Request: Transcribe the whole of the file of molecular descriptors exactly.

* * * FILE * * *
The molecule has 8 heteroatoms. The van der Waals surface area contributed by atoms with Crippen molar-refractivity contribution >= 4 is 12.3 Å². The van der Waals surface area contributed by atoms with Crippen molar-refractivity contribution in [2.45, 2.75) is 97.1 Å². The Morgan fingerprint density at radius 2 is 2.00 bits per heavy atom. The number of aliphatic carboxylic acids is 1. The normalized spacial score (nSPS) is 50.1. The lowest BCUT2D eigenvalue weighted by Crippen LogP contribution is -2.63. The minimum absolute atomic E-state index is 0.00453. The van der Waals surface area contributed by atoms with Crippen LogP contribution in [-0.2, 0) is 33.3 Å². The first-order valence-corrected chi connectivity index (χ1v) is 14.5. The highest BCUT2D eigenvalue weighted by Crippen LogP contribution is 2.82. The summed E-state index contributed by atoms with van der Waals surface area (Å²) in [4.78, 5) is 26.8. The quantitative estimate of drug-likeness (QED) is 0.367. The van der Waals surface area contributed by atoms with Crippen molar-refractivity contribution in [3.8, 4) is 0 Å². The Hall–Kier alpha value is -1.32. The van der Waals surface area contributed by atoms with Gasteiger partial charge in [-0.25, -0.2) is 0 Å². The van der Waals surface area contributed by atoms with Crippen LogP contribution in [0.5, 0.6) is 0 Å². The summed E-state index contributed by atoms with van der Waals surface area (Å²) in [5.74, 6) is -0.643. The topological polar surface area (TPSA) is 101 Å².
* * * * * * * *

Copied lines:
The molecule has 8 heteroatoms. The van der Waals surface area contributed by atoms with Crippen molar-refractivity contribution >= 4 is 12.3 Å². The van der Waals surface area contributed by atoms with Crippen molar-refractivity contribution in [2.45, 2.75) is 97.1 Å². The Morgan fingerprint density at radius 2 is 2.00 bits per heavy atom. The number of aliphatic carboxylic acids is 1. The normalized spacial score (nSPS) is 50.1. The lowest BCUT2D eigenvalue weighted by Crippen LogP contribution is -2.63. The minimum absolute atomic E-state index is 0.00453. The van der Waals surface area contributed by atoms with Crippen LogP contribution in [-0.2, 0) is 33.3 Å². The first-order valence-corrected chi connectivity index (χ1v) is 14.5. The highest BCUT2D eigenvalue weighted by Crippen LogP contribution is 2.82. The summed E-state index contributed by atoms with van der Waals surface area (Å²) in [4.78, 5) is 26.8. The quantitative estimate of drug-likeness (QED) is 0.367. The van der Waals surface area contributed by atoms with Crippen molar-refractivity contribution in [3.8, 4) is 0 Å². The Hall–Kier alpha value is -1.32. The van der Waals surface area contributed by atoms with Gasteiger partial charge in [-0.25, -0.2) is 0 Å². The van der Waals surface area contributed by atoms with Crippen LogP contribution in [0.5, 0.6) is 0 Å². The summed E-state index contributed by atoms with van der Waals surface area (Å²) in [5.74, 6) is -0.643. The topological polar surface area (TPSA) is 101 Å².